Energy Transfer Partners LP (ETP) subsidiary Rover Pipeline LLC has submitted a series of impact mitigation and remediation plans to FERC as it works to address concerns raised by Commission staff and by the Ohio Environmental Protection Agency (Ohio EPA).
Filing to the project docket with the Federal Energy Regulatory Commission Thursday, Rover [CP15-93] submitted:
The 710-mile, 3.25 Bcf/d Rover project has been ensnarled in regulatory issues since beginning construction earlier this year.
Ohio EPA has cited the project for numerous environmental violations — including the roughly 2 million gallon Tuscarawas HDD spill — and recently asked the Ohio Attorney General to pursue civil penalties against the project.
Meanwhile, FERC has effectively suspended HDD work for the project pending an independent review, putting a number of Rover’s HDD crossings on hold since May. FERC issued its HDD moratorium after Ohio EPA asked the Commission to intervene, saying Rover was challenging the state agency’s enforcement authority over the project.
After a prolonged environmental review process, Rover received its FERC certificate in February. Since then, crews have been hustling to meet ETP’s target to have the project fully in-service by November.
Planned to come online in two phases, Rover’s Phase 1 was originally scheduled to come online this month, but ETP recently acknowledged that the first phase of service could potentially slip to “late summer.”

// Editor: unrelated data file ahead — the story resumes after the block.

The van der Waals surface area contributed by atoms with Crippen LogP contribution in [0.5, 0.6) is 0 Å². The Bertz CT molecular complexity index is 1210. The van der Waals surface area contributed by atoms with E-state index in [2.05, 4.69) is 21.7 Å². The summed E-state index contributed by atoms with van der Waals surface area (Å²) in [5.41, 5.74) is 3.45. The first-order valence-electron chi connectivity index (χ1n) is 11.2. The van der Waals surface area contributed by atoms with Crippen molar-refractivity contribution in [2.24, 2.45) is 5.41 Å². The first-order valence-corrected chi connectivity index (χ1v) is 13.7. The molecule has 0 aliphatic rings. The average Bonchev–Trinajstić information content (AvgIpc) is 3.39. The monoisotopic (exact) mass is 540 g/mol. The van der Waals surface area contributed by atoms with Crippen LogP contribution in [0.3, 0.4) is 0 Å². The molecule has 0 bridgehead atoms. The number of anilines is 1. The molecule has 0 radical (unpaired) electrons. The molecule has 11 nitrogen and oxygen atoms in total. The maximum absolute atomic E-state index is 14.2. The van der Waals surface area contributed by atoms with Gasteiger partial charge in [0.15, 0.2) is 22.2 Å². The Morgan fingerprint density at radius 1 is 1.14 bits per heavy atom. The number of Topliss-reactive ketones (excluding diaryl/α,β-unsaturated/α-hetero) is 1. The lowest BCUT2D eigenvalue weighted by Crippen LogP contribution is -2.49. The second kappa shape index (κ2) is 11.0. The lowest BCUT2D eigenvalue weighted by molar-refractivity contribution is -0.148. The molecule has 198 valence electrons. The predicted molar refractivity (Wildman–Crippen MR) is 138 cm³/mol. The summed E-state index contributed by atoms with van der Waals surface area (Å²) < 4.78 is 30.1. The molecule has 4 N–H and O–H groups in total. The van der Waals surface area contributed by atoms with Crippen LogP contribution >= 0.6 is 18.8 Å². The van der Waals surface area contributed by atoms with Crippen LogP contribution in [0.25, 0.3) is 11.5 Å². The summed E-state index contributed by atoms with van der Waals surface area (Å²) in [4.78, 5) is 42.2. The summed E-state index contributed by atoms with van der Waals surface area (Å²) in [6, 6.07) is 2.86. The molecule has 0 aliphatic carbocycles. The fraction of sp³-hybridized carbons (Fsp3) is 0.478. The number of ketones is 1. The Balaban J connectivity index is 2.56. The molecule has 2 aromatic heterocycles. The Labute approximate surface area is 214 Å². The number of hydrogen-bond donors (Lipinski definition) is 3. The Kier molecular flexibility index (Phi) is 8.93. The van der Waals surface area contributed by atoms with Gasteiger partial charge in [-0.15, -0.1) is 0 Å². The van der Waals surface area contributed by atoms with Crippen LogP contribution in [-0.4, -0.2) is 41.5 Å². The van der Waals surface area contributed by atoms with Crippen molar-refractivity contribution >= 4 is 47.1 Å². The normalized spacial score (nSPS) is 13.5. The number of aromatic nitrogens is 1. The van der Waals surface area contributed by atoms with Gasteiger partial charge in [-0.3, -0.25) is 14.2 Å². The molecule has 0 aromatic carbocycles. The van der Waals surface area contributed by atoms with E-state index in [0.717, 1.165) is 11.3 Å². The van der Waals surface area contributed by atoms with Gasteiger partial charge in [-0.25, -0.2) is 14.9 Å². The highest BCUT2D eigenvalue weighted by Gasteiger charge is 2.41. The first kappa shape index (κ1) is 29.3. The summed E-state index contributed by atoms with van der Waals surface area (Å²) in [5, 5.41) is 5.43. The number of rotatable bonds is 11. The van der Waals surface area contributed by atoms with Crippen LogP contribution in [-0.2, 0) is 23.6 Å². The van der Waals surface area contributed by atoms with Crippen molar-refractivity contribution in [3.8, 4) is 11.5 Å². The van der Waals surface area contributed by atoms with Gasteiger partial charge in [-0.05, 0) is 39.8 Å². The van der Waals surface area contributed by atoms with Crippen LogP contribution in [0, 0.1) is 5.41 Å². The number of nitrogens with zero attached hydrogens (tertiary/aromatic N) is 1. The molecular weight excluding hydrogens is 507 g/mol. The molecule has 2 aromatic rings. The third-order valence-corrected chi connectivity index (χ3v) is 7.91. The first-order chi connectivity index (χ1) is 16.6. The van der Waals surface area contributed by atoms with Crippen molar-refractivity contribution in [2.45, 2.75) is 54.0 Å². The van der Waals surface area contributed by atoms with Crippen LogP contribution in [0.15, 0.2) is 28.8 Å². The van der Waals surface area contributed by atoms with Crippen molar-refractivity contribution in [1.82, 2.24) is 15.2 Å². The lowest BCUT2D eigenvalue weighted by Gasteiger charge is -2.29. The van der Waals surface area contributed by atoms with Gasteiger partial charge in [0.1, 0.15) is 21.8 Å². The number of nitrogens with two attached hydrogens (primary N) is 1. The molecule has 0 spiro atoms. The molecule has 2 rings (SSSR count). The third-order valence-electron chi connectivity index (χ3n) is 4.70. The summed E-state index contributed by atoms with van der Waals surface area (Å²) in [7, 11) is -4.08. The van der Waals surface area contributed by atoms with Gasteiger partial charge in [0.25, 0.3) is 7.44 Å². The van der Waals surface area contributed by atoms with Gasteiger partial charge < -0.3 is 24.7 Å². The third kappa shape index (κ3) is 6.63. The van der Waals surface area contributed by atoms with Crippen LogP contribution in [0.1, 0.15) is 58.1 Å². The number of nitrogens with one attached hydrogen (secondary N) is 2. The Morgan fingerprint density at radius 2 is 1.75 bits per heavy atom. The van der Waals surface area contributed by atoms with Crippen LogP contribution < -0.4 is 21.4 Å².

ETP’s revised schedule followed a letter from FERC this month detailing remediation and mitigation activities Rover would need to complete before receiving its initial in-service authorization.
ETP has maintained throughout the process that it still expects to meet its November target for full service.
Once completed, Rover would provide significant new takeaway out of the Appalachian Basin, connecting producing areas of Ohio, Pennsylvania and West Virginia with markets in the Midwest, Gulf Coast and Canada. The project would interconnect with the Midwest Hub in Defiance, OH, and with the Vector Pipeline in Michigan, eventually offering service to the Dawn Hub in Ontario.
Rover is under investigation by FERC’s Office of Enforcement for the Tuscarawas HDD spill due to the potential presence of diesel in the drilling mud, which would be a violation of Rover’s certificate.
FERC staff recently posted notice of preliminary results of a separate investigation into Rover’s actions prior to construction. FERC has alleged that Rover violated its certificate by not disclosing its plans to demolish a historic home in Ohio — located near a proposed compressor station — that was eligible for preservation.
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